2016 SBL Pauline Epistles Panel Book Review Session
Matthew, Paul, and the Anthropology of Law, by David A. Kaden
Paul and the Gentile Problem, by Matthew Thiessen
We have an opportunity to discuss two new Paul books in tandem. So, departing from common practice of our SBL Program Unit on the Pauline Epistles, which examines each book separately, I propose taking them as a pairing. It would be fruitful to have both books and their authors––who are together for the first time on one stage––engage one another. While both authors tackle the same problem of “Paul and the Law” and both authors frame the issue as a question of discourse, each goes in a different direction to find a solution––one global and the other local. These books offer an instructive contrast in opposing methodologies.
David Kaden’s Matthew, Paul, and the Anthropology of Law generalizes “law” as a universal discursive strategy of human power relations whose regularities are said to appear throughout the world and unchanging over time. In contrast, Matthew Thiessen’s Paul and the Gentile Problem localizes Paul’s discourse in the epistolary particularity of its address––the ancient rhetorical and literary technique of prosopopoiea, the production of speech in the character of another type of person, typical of native Greek speakers. Reading these two books in tandem thus reveals real differences in method––globalizing versus localizing––and so raises an important debate in our field over comparison at the expense of contextualization.
To be sure, these two books share much in common. After all, Thiessen frames his argument around a literary conceit about globalization. That conceit plays upon the surprising plot twist in Gautam Malkani’s novel Londonstani, the scenes of which depict the urban landscape changes in such global cities as London throughout the 1980s and 1990s. While the narrator’s voice introduced in the first chapter of Londonstani swirls the slang of blinged-out, hip-hop gangsta, txt-msg talk in a patois of Punjabi, Hindi, and Urdu typical of ghettoized South Asians (Indian, Pakistani, Bangladeshi) living in London’s Hounslow area, the speaker turns out to be, in fact, a Caucasian teenager, Jason Bartholomew-Cliveden, trying to “pass” as subaltern. The globalization that Thiessen deploys as a methodological conceit dovetails nicely with Kaden’s methodological turn to the developing world––Indonesia, the Philippines, Mexico, and colonial Hawaii. Kaden and Thiessen each aims to place Paul in a new(er) perspective, what we might call a global optic. Reading Thiessen and Kaden synoptically thus fosters debate over how best to relate globalization studies and biblical studies.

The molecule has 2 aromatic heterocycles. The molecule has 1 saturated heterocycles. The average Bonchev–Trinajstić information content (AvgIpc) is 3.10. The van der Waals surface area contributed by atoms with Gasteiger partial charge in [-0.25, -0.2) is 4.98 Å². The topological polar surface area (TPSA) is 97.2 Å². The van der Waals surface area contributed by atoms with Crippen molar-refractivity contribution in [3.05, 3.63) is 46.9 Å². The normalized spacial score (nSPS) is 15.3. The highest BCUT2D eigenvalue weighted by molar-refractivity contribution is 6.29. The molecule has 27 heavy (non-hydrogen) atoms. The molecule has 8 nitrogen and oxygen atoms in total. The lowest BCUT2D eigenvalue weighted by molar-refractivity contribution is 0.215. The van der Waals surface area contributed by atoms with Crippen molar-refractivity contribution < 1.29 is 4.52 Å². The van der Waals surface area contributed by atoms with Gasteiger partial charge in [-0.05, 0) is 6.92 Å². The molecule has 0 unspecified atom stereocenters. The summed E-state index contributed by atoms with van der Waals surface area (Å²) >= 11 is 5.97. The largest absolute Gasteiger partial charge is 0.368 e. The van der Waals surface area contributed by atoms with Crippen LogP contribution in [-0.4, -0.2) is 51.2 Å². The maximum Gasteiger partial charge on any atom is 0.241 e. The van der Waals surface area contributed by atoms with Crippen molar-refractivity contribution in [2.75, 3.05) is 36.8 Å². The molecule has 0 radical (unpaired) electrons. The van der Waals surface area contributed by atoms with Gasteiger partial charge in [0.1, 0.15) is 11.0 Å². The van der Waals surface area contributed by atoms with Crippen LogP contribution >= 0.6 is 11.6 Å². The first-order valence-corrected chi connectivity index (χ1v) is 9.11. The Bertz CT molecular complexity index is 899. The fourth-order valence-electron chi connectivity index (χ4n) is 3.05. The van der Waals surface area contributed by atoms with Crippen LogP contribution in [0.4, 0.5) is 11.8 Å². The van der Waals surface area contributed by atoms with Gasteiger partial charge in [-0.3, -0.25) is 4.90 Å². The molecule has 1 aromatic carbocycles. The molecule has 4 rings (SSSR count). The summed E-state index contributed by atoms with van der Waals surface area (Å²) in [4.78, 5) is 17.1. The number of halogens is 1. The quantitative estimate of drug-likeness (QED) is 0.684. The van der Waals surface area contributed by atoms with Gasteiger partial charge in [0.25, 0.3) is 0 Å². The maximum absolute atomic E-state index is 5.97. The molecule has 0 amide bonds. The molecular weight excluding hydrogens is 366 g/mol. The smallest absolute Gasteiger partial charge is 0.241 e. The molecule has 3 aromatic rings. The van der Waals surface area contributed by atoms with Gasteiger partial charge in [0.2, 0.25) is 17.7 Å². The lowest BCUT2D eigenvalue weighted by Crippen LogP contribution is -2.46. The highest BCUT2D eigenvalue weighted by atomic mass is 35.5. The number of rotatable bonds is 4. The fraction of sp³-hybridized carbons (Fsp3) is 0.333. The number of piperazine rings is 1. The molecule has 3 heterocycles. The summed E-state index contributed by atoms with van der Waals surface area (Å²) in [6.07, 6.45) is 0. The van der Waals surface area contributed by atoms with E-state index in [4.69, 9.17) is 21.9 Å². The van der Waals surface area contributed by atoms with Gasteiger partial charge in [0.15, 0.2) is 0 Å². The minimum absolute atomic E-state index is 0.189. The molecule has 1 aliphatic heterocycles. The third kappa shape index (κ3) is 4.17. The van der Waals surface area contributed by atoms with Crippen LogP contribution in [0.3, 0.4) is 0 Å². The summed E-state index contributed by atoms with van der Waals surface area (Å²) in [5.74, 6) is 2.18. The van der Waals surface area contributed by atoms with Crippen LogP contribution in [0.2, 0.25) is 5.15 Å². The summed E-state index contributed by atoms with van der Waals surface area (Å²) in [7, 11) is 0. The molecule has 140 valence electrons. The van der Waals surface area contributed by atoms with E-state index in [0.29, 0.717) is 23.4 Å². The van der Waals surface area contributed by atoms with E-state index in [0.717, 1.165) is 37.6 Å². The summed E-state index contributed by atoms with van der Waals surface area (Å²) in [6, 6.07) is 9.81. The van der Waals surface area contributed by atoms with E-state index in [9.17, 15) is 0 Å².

But a conceit differs from a method. Therein lies the rub. This rub suggests that the two books are more fruitfully juxtaposed than intertwined. To this end, I shall make three central juxtapositions, in the hopes of encouraging a critical discussion about method: (1) the “starter” question; (2) the contextualization; and (3) the role of parallels and comparison.
First point. Each book begins with framing. They share the same quest to find that single, “right” question offering a new approach that promises to succeed where so many others have failed––how to crack the old chestnut of Paul and the Law. Kaden’s starter question is broadly abstract, even philosophical––“Why law?” Kaden tells the story of its conception––a tough, overarching “so what” question posed by his doctoral supervisor that gives what all researchers hope to receive––a moment of conceptual clarity. Kaden thus begins with “the forest” before examining individual trees. In contrast, Thiessen’s question is narrowly focused. It zeroes on one individual tree––indeed, the oddest one in the whole Pauline forest––a singular text in which Paul declares, “Circumcision is nothing and uncircumcision (lit. foreskin) is nothing” (1 Cor. 7:19), which E. P. Sanders famously dubbed as “one of the most amazing sentences (Paul) ever wrote.” Thiessen’s overarching exegetical project seeks to understand why this odd tree grows at all. Convinced that the tree belongs in its place, Thiessen then asks how to see the overall coherence in Paul’s statements on the Jewish law. In short, each book’s “starter” question moves the inquiry differently: Kaden goes wide, Thiessen narrow.